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International Whaling Convention

  • J. L. McHugh
Part of the Lecture Notes on Coastal and Estuarine Studies book series (COASTAL, volume 10)

Abstract

There are close to 100 species of cetaceans in the world ocean. The major species which supported most of the whaling industry number about 10, and there are a few others which for various reasons deserve mention. Before discussing the measures that led to signing of the International Whaling Convention, and to attempts to manage these valuable resources, brief summaries of the essential details of the life histories of the major species are in order.

Keywords

Sperm Whale Minke Whale Humpback Whale Gray Whale Baleen Whale 
These keywords were added by machine and not by the authors. This process is experimental and the keywords may be updated as the learning algorithm improves.

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References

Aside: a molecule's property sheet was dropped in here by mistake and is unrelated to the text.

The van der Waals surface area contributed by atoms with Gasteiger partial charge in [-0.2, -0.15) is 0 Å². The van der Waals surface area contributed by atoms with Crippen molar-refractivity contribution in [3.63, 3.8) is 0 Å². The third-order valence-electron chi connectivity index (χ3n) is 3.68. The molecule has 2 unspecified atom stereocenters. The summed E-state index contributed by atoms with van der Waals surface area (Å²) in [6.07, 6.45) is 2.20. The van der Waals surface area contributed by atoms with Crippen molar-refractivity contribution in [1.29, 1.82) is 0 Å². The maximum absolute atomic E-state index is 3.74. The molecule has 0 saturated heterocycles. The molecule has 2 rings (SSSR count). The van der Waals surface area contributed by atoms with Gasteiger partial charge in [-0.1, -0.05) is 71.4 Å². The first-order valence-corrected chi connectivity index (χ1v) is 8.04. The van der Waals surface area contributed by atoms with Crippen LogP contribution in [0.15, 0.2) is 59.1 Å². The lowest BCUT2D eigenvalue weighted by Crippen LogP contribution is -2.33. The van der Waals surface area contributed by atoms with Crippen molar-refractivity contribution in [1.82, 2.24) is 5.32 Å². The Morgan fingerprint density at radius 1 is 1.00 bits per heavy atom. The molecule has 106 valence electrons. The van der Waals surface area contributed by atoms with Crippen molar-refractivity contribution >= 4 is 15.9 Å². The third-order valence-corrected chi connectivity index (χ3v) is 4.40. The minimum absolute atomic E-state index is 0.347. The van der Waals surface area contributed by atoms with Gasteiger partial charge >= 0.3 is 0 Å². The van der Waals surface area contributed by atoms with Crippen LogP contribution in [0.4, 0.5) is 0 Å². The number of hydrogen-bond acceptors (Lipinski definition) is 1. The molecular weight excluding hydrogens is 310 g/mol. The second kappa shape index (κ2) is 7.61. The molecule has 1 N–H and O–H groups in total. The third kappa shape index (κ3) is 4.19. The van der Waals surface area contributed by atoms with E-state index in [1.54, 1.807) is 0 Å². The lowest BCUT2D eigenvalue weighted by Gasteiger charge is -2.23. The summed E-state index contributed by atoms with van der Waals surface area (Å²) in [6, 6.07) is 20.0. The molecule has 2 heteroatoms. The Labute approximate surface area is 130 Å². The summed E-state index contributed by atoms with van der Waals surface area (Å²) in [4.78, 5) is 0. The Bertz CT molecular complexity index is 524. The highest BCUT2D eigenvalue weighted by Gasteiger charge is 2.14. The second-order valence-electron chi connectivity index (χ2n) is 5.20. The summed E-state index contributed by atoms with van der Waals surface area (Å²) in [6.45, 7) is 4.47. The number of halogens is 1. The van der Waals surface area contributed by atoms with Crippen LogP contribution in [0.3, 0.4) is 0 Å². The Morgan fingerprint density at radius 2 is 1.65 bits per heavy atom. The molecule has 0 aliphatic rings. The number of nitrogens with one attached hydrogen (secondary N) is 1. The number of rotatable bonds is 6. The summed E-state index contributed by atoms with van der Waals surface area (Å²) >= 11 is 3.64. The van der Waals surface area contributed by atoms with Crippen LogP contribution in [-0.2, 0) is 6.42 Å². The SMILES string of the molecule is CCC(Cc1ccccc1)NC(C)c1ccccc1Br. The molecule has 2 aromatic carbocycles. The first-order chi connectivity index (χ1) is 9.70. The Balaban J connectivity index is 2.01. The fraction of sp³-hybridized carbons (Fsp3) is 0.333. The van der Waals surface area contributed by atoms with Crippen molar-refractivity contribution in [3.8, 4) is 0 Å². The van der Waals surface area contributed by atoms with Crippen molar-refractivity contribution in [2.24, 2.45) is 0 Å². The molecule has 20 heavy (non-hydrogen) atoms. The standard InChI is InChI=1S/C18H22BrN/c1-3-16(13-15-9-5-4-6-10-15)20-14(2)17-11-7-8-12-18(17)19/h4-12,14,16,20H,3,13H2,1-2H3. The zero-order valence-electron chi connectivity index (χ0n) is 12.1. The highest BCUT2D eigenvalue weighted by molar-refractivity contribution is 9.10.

1. Allen, K. Radway. 1980. Conservation and Management of Whales. Univ. Washington Press, Seattle: ix + 107 p.Google Scholar
  2. Ellis, Richard. 1980. The Book of Whales. Alfred A. Knopf, New York: xvii + 202 p.Google Scholar
  3. Gulland, J. A. 1974. The Management of Marine Fisheries. Univ. Washington Press, Seattle: viii + 198 p.Google Scholar
  4. Mackintosh, N. A. 1965. The Stocks of Whales. Fishing News ( Books) Ltd., London: 232 p.Google Scholar
  5. McHugh, J. L. 1974. The role and history of the International Whaling Commission. In: The Whale Problem. A Status Report. William E. Schevill (ed). Harvard Univ. Press, Cambridge, Mass: 305–335.Google Scholar
  6. Tonnessen, J. N. and A. 0. Johnsen. 1982. The History of Modern Whaling. Univ. California Press, Berkeley and Los Angeles: xx + 798 p.Google Scholar

Copyright information

© Springer-Verlag New York Inc. 1984

Authors and Affiliations

  • J. L. McHugh
    • 1
  1. 1.Marine Sciences Research CenterState University of New YorkStony BrookUSA

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